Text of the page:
Maybe, assuming an Ofgem run site would include all the suppliers & all their tariffs, and remains is accurate, and includes the ability to switch through the site, then it would become the compassion site of choice compared to the commercial competition. And if it's free to the suppliers, then in time, this should help reduce prices to the customer and possibly entice other suppliers to sign up to allow switching through the site as I suspect ones that currently don't have elected to do so as they don't want to pay the hefty fees.

    (You mention the cost to the supplier maybe as low as £10 fer fuel. Well I believe each commercial comparison site has it's own fees, and I struggle to see how you can offer £15 cashback if you are only earning £10 from the switch yourself)

    2. Tenants switching
    I think it's only the dodgy landlords that put unfair (and I use that term advisedly!) terms in tenancy contracts saying tenants may not change supplier. The reality is such terms are deemed unfair by the OFT and so are unenforcible - and if the dodgy landlord has acted so on that term, if they have not been particularly careful they may find their whole tenancy agreement is unenforcible.

    Tenants can change supplier no matter what type of meter they have (providing they pay the supplier directly). However a tenant may have difficulties if they get the meter changed as they are expected to return the property at the end of the tenancy in the same condition (fair wear & tear excepted) as it was let. To avoid possible loss of security deposit, the tenant should arrange for the meter to be returned to the same type as was fitted when the property was let. This may not be easy if the PPM was fitted because of problems over a credit account, and even if it is possible, the supplier may well charge anyway.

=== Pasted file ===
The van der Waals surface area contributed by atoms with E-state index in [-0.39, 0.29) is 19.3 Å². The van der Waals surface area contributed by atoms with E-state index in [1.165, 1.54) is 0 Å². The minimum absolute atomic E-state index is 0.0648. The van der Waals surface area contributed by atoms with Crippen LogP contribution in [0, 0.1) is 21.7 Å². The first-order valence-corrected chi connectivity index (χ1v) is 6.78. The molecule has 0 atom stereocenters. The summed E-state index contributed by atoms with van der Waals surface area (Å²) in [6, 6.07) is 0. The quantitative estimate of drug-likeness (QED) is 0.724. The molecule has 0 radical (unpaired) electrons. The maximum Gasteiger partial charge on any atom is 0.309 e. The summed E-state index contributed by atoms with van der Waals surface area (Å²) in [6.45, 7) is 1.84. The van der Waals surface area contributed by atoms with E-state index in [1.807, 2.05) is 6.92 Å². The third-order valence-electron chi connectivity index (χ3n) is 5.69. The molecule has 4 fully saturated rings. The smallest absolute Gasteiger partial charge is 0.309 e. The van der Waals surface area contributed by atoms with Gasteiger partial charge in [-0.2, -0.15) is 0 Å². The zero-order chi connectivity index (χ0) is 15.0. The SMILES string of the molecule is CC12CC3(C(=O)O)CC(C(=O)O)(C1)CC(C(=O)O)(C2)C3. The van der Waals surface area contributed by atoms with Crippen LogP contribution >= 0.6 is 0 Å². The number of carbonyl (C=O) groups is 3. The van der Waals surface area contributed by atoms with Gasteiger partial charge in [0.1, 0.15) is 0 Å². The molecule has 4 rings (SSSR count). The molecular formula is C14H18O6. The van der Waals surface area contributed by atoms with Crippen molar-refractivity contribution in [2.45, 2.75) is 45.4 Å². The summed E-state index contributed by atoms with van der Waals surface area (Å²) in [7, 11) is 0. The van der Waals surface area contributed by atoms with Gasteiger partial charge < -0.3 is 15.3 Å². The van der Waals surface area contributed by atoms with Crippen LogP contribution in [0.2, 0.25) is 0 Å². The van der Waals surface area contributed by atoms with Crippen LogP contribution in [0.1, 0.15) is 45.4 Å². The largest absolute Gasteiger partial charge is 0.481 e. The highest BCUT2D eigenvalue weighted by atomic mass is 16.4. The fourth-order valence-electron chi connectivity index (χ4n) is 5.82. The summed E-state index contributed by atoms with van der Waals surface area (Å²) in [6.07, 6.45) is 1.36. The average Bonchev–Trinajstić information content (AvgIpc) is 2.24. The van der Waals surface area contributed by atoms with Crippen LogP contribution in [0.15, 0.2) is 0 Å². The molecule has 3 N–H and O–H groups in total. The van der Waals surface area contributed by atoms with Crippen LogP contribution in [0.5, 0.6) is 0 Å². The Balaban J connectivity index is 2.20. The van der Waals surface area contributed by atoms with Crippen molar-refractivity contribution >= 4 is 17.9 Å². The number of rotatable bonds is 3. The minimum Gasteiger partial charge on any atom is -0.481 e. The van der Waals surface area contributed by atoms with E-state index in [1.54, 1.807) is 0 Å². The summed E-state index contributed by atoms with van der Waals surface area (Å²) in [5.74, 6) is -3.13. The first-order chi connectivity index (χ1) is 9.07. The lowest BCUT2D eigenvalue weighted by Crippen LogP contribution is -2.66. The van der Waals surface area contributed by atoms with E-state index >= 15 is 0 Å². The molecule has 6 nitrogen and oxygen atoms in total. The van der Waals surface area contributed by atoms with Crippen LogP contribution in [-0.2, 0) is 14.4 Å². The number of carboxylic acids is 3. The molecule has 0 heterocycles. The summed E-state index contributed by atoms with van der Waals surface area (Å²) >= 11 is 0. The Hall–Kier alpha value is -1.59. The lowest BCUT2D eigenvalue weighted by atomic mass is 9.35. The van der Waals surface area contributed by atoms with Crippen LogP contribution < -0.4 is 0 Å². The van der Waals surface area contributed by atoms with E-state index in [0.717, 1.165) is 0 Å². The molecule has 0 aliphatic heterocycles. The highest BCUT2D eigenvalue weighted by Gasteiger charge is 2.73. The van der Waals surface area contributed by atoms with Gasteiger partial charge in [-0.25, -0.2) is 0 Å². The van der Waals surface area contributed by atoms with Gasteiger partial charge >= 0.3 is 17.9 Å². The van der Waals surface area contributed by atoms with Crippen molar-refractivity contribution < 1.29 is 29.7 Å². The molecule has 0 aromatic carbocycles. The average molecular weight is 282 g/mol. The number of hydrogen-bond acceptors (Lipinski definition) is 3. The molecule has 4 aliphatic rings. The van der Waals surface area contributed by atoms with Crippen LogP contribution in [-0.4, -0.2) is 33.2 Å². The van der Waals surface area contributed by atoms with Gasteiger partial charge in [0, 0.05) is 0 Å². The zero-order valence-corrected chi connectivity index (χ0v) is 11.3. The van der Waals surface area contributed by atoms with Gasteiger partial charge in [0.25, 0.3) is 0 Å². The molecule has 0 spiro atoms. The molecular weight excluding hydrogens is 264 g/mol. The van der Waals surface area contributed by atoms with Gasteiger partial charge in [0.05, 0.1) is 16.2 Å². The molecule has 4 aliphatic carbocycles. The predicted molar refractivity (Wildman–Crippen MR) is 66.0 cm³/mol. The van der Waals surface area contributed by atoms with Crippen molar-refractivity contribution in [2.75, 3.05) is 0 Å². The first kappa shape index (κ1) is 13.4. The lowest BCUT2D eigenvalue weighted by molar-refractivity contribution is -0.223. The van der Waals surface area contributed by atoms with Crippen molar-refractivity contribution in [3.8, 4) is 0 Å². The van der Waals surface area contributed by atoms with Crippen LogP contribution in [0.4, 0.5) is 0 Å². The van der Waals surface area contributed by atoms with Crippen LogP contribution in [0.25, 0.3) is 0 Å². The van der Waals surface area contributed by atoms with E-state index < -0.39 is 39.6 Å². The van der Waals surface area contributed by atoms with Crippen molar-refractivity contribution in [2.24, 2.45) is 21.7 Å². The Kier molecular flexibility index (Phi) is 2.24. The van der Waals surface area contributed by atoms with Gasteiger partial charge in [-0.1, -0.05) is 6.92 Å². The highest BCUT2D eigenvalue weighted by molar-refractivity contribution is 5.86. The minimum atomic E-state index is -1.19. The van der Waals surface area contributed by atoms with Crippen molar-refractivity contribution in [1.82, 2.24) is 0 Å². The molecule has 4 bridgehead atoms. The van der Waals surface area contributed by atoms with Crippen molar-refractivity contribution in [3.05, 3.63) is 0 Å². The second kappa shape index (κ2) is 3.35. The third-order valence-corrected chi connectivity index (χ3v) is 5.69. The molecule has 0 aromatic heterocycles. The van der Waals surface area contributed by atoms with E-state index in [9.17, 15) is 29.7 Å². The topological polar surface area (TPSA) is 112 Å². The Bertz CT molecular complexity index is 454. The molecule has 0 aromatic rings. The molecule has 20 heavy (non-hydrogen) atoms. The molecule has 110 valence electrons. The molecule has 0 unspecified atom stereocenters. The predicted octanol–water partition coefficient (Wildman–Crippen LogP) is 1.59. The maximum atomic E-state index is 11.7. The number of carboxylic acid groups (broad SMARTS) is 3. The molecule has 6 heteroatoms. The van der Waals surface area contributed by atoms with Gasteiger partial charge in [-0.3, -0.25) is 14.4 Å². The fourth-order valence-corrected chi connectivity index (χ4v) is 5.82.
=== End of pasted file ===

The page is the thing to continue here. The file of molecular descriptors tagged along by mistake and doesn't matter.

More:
Where a tenant pays for energy direct to the landlord (or as part of the rent) the tenant has no choice over the supplier or tariff.

    3. End of term contract
    As I understand it, suppliers already tell customers that their deal is coming to an end (and usually offer them a new product) and tell them what will happen if they do nothing.
    They are free to switch supplier from this time without worry of any early exit fees, and even if it takes a little longer than the end date to actually switch, suppliers are supposed to maintain the current prices until such switch takes place (within reason)

    Bill always state the tariff in my experience.

    (There may be an issue here for those on PPMs of which I have little experience, but currently term tariffs for those with a PPM are rare if not non-existent)

    4. Automatic switching of customers
    I think great care need to be taken here. I don't think opting out is the answer, but to those that want it, an opt in may be the answer to those that wish to allow others to decide which supplier & tariff they should be on.

    Edit: I've now posted a link to this thread on the Energy board, so hopefully you may get some more views :)
  • chanz4chanz4 Forumite
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    ban comparison commission, after all this is recovered via bills
    Don't put your trust into an Experian score - it is not a number any bank will ever use & it is generally a waste of money to purchase it. They are also selling you insurance you dont need.